Ovarian cysts are fluid-filled sacs or pockets in an ovary or on its surface. Women have two ovaries — each about the size and shape of an almond — on each side of the uterus. Eggs (ova), which develop and mature in the ovaries, are released in monthly cycles during the childbearing years.
A cyst becomes a problem when it doesn’t go away or gets bigger. It can become painful. There’s also the possibility of cancer, but it’s rare. The changes go up as a person gets older.
Types of Ovarian Cysts
There are various types of ovarian cysts, such as dermoid cysts and endometrioma cysts. However, functional cysts are the most common type. The two types of functional cysts include follicle and corpus luteum cysts.
During a woman’s menstrual cycle, an egg grows in a sac called a follicle. This sac is located inside the ovaries. In most cases, this follicle or sac breaks open and releases an egg. But if the follicle doesn’t break open, the fluid inside the follicle can form a cyst on the ovary.
Corpus Luteum Cysts
Follicle sacs typically dissolve after releasing an egg. But if the sac doesn’t dissolve and the opening of the follicle seals, additional fluid can develop inside the sac, and this accumulation of fluid causes a corpus luteum cyst.
Other types of Ovarian Cysts include;
- Dermoid cysts – sac-like growths on the ovaries that can contain hair, fat and other tissue
- Cystadenomas – noncancerous growths that can develop on the outer surface of the ovaries
- Endometriomas – tissues that normally grow inside the uterus can develop outside the uterus and attach to the ovaries, resulting in a cyst.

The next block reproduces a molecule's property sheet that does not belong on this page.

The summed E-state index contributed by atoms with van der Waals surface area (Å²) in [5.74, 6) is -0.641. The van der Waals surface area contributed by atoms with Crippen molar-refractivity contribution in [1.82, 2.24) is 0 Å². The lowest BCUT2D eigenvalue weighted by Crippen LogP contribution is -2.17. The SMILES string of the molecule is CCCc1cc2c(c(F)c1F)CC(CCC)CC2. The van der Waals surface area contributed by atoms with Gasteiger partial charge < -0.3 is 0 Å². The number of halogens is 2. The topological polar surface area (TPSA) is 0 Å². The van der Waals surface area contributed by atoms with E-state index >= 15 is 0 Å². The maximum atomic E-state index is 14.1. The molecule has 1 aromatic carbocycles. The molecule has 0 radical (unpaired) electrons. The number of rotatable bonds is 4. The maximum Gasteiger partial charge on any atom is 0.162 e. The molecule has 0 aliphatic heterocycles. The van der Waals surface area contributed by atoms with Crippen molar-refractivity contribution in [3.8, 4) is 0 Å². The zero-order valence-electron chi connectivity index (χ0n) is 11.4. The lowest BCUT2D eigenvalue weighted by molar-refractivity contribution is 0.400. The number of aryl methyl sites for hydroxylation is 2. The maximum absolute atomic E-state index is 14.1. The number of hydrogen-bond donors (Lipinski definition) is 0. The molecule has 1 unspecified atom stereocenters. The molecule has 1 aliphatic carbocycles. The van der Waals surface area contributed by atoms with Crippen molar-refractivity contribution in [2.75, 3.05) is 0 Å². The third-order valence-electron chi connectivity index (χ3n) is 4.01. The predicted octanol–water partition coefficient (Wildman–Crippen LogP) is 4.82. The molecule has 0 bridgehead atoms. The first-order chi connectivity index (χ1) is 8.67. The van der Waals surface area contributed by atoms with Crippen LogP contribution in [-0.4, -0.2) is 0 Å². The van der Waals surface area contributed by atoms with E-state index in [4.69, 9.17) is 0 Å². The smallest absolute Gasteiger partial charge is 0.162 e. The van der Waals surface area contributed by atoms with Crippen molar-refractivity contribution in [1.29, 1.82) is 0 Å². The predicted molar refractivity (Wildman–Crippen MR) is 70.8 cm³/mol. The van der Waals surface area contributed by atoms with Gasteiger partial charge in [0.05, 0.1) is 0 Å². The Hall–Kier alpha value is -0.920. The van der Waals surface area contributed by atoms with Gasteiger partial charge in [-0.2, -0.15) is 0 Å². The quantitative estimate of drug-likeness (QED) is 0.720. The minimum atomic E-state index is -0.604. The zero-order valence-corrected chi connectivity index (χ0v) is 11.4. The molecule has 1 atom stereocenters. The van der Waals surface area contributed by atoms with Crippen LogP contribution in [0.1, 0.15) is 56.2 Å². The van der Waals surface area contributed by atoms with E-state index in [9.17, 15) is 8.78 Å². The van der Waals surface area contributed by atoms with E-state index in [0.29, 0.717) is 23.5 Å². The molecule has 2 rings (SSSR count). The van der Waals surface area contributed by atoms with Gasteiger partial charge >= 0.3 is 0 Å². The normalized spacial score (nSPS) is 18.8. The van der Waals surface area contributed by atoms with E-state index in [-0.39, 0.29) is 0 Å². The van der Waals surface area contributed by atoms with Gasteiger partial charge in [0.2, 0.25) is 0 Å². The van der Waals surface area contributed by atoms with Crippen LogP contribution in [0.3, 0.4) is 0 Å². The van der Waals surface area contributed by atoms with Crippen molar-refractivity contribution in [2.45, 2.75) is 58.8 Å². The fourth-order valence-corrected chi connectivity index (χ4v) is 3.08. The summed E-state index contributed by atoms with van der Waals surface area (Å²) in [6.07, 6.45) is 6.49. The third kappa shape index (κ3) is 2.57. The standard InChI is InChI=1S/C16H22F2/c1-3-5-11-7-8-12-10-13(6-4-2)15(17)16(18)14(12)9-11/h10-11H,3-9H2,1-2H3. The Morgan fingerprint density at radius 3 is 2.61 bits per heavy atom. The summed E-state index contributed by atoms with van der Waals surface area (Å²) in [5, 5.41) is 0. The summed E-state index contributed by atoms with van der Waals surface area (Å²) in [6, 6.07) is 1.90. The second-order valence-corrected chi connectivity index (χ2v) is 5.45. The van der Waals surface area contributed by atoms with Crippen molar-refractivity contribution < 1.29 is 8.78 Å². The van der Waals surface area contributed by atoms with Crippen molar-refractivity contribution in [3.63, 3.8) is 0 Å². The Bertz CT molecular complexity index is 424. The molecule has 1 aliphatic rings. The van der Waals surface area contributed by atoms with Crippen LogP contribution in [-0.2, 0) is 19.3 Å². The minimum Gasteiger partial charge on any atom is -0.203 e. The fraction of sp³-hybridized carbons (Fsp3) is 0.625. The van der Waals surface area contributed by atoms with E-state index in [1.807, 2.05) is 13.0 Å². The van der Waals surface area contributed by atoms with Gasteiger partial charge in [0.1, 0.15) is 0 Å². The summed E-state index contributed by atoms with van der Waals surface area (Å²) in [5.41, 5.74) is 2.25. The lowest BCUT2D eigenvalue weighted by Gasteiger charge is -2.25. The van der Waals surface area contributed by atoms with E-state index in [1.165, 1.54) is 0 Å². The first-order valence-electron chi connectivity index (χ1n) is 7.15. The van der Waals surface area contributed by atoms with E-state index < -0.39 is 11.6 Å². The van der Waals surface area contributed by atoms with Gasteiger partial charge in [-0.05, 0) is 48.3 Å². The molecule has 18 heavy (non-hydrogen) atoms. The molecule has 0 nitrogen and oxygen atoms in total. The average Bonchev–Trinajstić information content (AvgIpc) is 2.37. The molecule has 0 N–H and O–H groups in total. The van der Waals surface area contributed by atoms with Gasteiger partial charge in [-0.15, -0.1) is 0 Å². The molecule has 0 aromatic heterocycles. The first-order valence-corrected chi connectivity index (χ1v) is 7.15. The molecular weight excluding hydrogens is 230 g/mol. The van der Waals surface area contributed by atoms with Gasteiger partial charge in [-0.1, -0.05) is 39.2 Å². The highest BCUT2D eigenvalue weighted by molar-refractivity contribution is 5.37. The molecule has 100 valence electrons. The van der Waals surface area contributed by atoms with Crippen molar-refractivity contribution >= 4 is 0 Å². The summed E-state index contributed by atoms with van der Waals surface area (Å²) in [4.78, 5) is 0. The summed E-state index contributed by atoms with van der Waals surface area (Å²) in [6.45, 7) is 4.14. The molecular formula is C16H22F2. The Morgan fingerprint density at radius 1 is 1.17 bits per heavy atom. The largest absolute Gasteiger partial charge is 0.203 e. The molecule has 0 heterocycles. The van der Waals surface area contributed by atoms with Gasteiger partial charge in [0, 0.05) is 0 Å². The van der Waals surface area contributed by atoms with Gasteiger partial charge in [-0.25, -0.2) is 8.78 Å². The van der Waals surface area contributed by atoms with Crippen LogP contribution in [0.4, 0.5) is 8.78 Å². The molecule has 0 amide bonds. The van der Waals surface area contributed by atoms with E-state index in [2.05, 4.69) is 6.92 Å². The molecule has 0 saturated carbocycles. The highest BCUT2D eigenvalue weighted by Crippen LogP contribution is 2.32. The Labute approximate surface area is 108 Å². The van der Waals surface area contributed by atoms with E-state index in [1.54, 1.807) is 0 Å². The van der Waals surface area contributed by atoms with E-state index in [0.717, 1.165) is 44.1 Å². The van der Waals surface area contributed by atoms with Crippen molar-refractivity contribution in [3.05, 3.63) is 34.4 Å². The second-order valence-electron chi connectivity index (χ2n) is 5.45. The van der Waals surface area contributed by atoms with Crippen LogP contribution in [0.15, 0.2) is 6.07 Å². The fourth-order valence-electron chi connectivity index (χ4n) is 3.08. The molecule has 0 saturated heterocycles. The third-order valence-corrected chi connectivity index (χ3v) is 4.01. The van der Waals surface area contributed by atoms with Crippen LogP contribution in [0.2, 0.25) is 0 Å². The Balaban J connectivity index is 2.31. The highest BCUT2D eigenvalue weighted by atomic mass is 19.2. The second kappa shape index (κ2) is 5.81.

Some women develop a condition called polycystic ovary syndrome. This condition means the ovaries contain a large number of small cysts. It can cause the ovaries to enlarge. If left untreated, polycystic ovaries can cause infertility.
Most cysts don’t cause symptoms and go away on their own. However, a large ovarian cyst can cause:
- Pelvic pain – a dull or sharp ache in the lower abdomen on the side of the cyst
- Fullness or heaviness in the abdomen
When to see a doctor
Seek immediate medical attention if a person has;
- Sudden, severe abdominal or pelvic pain
- Pain with fever or vomiting
If a person has these signs and symptoms or those of shock — cold, clammy skin; rapid breathing; and lightheadedness or weakness — see a doctor right away.
Treatment depends on the patient’s age, the type and size of their cyst, and their symptoms. The doctor might suggest;
- Watchful waiting – In many cases the patient can wait and be re-examined to see if the cyst goes away within a few months.
- Medication – the doctor might recommend hormonal contraceptives, such as birth control pills, to keep ovarian cysts from recurring. However, birth control pills won’t shrink an existing cyst.
- Surgery – the doctor might suggest removing a cyst that is large, doesn’t look like a functional cyst, is growing, continues through two or three menstrual cycles, or causes pain.Some cysts can be removed without removing the ovary (ovarian cystectomy). In some cases, the doctor might suggest removing the affected ovary and leaving the other intact (oophorectomy).
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